Like many people of my generation, I was reared on the firm axiom that when in company, one didn't discuss religion or politics. Such was the risk of inadvertent offence to third parties, that it was considered poor taste and insensitive to venture into these conversational waters. As an adult with an interest in early reading instruction, I have had to get my head around the fact that this topic seems to have features of both of those no-go zones from my childhood. There is a definite political dimension to the question of where reading instruction fits in the wider pedagogical landscape and there is also something of a religious fervour when it comes to the passionately-held beliefs around this topic.
What's the big deal?The big deal is that too many children never make it to the other side when it comes to learning to read, and their education, mental health, and overall life-chances suffer as a consequence. If you need evidence of this under-performance, have a look at how Australia performed on the Progress in Reading Literacy Study (PIRLS) in 2011. This data shows that a staggering one quarter of Australian Year 4 students had not attained expected standards in reading, and 7% of these performed extremely poorly. Australia is a first-world economy that should not be punching this far below its weight. The picture for adults is not very rosy either, with Australian Bureau of Statistics data showing 43.7% of people scoring at or below Level 2 reading, on a 5-point reading scale. This very poor performance is not lost on Australian employers, with the Industry Skills Council of Australia releasing a report (No More Excuses) in 2011 in which it stated that
"Literally millions of Australians have insufficient language, literacy and numeracy (LLN) skills to benefit fully from training or to participate effectively at work. The situation looks as if it could be getting worse, not better: the LLN performance of Australian students has, over the past decade, worsened in comparison to other OECD countries".
So when Melbourne speech pathologist Alison Clarke and I published this piece on The Conversation last week, we anticipated some strong reactions, but in the main, we were pleasantly surprised by the comments and level of engagement in the forum. The essential argument behind the article is that the teaching solution to English's tricky orthography is not Whole Language (WL) based instruction, but rather the use of Systematic Synthetic Phonics (SSP).
As many readers of this blog will be aware, basing early reading instruction around SSP was a key recommendation of the (Australian) 2005 National Inquiry into the Teaching of Reading. Unfortunately, however none of the recommendations of this inquiry appear to have been adopted by any state or territory and many teacher education programs continue to operate within a predominantly WL framework. Given the hold of WL thinking on teacher education since the 1970s, this means that we now have a generation of primary school teachers who themselves were not given an explicit mastery of how language works - where words come from, what their component parts mean, what the rules of grammar and punctuation are, and so on.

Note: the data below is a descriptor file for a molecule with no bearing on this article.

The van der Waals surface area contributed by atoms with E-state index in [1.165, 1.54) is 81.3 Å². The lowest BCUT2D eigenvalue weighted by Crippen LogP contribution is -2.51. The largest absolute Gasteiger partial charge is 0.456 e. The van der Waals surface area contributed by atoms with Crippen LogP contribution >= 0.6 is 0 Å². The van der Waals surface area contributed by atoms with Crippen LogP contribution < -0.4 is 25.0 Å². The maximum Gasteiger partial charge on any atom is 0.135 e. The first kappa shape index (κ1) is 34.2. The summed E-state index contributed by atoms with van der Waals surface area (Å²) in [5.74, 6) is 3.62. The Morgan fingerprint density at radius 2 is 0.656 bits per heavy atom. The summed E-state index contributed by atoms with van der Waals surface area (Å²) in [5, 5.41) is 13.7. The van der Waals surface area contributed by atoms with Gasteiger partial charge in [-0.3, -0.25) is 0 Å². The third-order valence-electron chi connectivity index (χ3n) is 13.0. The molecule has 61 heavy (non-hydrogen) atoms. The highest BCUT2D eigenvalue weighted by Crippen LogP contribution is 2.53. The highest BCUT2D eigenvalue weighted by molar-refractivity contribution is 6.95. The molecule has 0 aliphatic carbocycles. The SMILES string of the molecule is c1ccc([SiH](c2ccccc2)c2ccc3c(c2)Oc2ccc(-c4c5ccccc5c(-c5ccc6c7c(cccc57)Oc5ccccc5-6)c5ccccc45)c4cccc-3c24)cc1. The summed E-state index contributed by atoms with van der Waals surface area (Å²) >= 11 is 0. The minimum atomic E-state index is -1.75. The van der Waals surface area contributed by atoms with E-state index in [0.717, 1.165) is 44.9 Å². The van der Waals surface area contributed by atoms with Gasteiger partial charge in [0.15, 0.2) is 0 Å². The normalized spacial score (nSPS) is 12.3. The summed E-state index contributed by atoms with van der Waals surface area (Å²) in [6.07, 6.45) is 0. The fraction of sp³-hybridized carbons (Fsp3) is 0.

So it's a big ask, expecting a teaching workforce that was not itself equipped with this knowledge, to take enthusiastically to approaches such as SSP - approaches which in many cases they did not experience themselves as children, and so they may seem alien to the process of learning to read.
Many children make a fairly seamless transition to literacy, as a result of fortunate biological and environmental circumstances. Many others, however don't, and these are the ones who have very often missed out on the critical toolkit of decoding skills that able readers use when they encounter unfamiliar words, particularly when the pictures have gone.
Decoding skills, like the foundations of a house, are necessary but not sufficient. If you don't build a house on solid foundations, its walls won't stand and even a mild storm could do lasting damage. With solid foundations in place, however, the walls and roof can be made secure so that even a Force 10 gale won't budge the structure. So too with SSP - this approach in and of itself won't produce proficient and engaged readers, but along with targetted work on vocabulary, comprehension skills, syntactic mastery and narrative skills, will in all but a small number of cases, ensure that a child is on the road to reading.
Doesn't this sound a lot like "Balanced Instruction"and wouldn't that be a good idea?Well it might be a good idea, if we actually knew what Balanced Instruction was, and could be confident that what it means in one classroom is similar to what it means in another. If Teacher A devotes 70% of her time to phonics and the remainder to Whole Language strategies, while Teacher B reverses these proportions, it makes no sense to put them together for research purposes and call them both "Balanced Instruction". If we did so, we would be comparing apples and oranges. In practice, Balanced Instruction probably has more features of WL and a more modest nod to phonics, though not of the systematic synthetic variety, more of the analytic phonics approach.
At the time of writing, our little piece on The Conversation has been read by nearly 70,000 people and has been shared on Facebook >2,700 times. We don't for a a moment imagine that all of those readers agree with our views. However, we are delighted that so many people do think that whether and how children learn to read, and how teachers are taught about this, are matters we need to debate, rather than being taboo topics.
That's a very good start.
Tweet (C) Pamela Snow 2015